Public event

Too smart to regulate? How AI challenges good governance

AI has emerged as a transformative force across the globe, impacting industries, economies and societies. From chatbots to autonomous vehicles, personalised healthcare solutions and government services, the influence of AI is pervasive and prompts the need for thoughtful and effective regulation.
While AI promises increased efficiency and innovation and an improved quality of life, the rapid evolution of AI also brings ethical concerns, privacy issues and the potential for harmful bias in decision making. Achieving a balance between fostering innovation and safeguarding against unintended consequences requires a proactive and well-informed approach to regulation.
Key questions concerning how AI should be regulated include: 
•    What should be subject to regulation? 
•    Who should be responsible for regulating AI? 
•    What forms of regulation are suitable to ensure transparency, fairness and accountability in AI systems? 
The Hertie Futures Forum on AI regulation, co-hosted by the Hertie School's Centre for Digital Governance and the Data Science Lab, will address these and other questions together with some of the most distinguished representatives from business, government and academia.


  • 6:00 - 6:05 pm: Welcome remarks by Cornelia Woll, President of the Hertie School
  • 6:05 - 6:10 pm: Panel introduction 
  • 6:15 - 6:30 pm: Opening statements from the panellists
  • 6:30 - 7:10 pm: Moderated panel discussion
  • 7:10 - 7:30 pm: Q&A session with the audience



  • Daniela Stockmann, Director of the Centre for Digital Governance, Hertie School
  • Lynn Kaack, Assistant Professor of Computer Science and Public Policy, Hertie School


Matthias Spielkamp

  • Matthias Spielkamp is co-founder and executive director of AlgorithmWatch (Theodor Heuss Medal 2018, Grimme Online Nominee 2019). He testified before committees of the Council of Europe, the European Parliament, the German Bundestag and other institutions on automation and AI and was a member of the Global Partnership on AI (GPAI) from 2020-2022. Matthias serves on the governing board of the German section of Reporters Without Borders, the advisory councils of Stiftung Warentest, Freudenberg Stiftung and the Whistleblower Network and the Expert Committee on Communication/Information of Germany’s UNESCO Commission.

Carla Hustedt

  • Carla Hustedt is the director of the “Centre for Digital Society” at the Mercator Foundation. Her work focuses on the impact of digitalization on democratic structures and questions of (in-)equality. Until April 2021 she was the head of the Bertelsmann Foundation’s “Ethics of Algorithms” project. In 2019, she advised the AI Enquete Commission of the German Bundestag on the transparency of algorithmic systems. Carla Hustedt is the head of the Steering Committee of the European AI and Society fund, a member of the advisory board of the Hessian Center for Responsible Digitality (ZEVEDI) and the initiative “SheTransformsIT for more women in tech.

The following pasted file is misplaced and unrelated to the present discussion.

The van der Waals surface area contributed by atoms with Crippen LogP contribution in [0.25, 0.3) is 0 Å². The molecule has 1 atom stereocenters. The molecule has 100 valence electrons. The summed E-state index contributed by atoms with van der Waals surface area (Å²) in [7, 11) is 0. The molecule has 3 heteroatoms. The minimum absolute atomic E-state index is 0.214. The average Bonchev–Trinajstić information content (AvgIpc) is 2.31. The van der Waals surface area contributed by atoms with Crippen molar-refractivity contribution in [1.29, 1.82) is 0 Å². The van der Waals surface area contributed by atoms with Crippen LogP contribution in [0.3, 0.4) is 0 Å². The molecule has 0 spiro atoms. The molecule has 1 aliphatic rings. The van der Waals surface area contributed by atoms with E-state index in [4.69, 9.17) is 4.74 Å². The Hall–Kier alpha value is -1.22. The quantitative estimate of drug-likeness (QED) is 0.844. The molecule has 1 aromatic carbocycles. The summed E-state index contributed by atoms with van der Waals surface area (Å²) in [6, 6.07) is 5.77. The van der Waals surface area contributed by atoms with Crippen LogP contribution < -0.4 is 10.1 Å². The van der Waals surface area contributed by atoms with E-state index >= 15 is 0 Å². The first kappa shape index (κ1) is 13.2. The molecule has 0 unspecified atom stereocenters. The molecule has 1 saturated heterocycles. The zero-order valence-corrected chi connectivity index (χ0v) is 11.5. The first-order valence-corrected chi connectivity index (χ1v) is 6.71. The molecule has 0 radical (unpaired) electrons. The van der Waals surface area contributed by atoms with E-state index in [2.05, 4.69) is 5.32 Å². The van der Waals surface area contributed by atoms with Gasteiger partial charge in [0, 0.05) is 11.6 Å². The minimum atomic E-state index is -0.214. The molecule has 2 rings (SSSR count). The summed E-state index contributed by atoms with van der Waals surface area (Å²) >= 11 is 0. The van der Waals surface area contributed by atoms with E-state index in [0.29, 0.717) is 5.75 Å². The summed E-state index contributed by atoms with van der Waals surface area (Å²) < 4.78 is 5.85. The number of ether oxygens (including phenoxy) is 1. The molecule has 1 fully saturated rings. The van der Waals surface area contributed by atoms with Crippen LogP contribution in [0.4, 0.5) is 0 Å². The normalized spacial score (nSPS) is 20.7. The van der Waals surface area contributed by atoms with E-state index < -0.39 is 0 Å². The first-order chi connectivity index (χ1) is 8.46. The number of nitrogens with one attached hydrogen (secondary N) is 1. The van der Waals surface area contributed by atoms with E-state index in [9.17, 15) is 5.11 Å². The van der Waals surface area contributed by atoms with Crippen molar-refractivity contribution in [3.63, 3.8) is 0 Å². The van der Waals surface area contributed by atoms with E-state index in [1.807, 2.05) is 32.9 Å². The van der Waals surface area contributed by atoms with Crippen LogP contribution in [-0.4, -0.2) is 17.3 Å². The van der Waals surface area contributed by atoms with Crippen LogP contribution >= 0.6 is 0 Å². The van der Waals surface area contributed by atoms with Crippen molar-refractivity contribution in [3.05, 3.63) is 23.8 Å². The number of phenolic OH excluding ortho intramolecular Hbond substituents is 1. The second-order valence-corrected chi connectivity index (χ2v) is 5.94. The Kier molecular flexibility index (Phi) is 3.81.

Kai Zenner

  • Kai Zenner, the Digital Policy Adviser at the European Parliament, holds a degree in politics and law with specializations in Security Studies, Foreign Policy Analysis, Constitutional, and European Law. Beginning his career as a Research Associate at the European Office of the Konrad-Adenauer-Foundation in Brussels, he later assumed the role of Head of Office and Digital Policy Adviser for MEP Axel Voss (EPP Group) in mid-2017. As a member of the OECD.AI Network of Experts since 2021, Zenner was recognized as the best MEP Assistant in 2023 and achieved the notable rank of #13 in Politico's Power 40 - class of 2023.

Jan Hiesserich

  • Jan Hiesserich is Vice President Strategy & Communications of Aleph Alpha, a German company in the field of artificial intelligence based in Heidelberg. He studied international relations, leadership, political science, and finance at the Wharton and Harvard Business School, as well as at the universities of Bonn, Prague, and Warwick. From mid-2015, Hiesserich served as Managing Director at Hering Schuppener (now FGS Global). In 2020, he assumed the role of Head of CEO Communications & Strategic Positioning at the software company SAP in Walldorf and became the Communication & Strategy Executive at the U.S. data analysis provider Palantir Technologies in early 2021.

Moderator: Daniela Stockmann

  • Daniela Stockmann is Director of the Centre for Digital Governance and Professor of Digital Governance at the Hertie School. Her current research focuses on the interaction between government, platform firms, and citizens in the area of social media governance. She studies these interactions both in China and in Europe. Her most recent project, funded by a Starting Grant of the European Research Council, explores the impact of social media on user behaviour regarding politics in China. Stockmann has served as advisor on Chinese foreign policy and European social media governance to policy-makers in the Netherlands, Germany, and the United States.

Moderator: Lynn Kaack

  • Lynn Kaack is Assistant Professor of Computer Science and Public Policy at the Hertie School. Her research and teaching focuses on methods from statistics and machine learning to inform climate mitigation policy across the energy sector, and on climate-related AI policy. She is a co-founder and chair of Climate Change AI, which is an organization to facilitate work at the intersection of machine learning and climate action. She obtained a PhD in Engineering and Public Policy and a Master's in Machine Learning from Carnegie Mellon University, as well as a MS and BS in Physics from the Free University of Berlin

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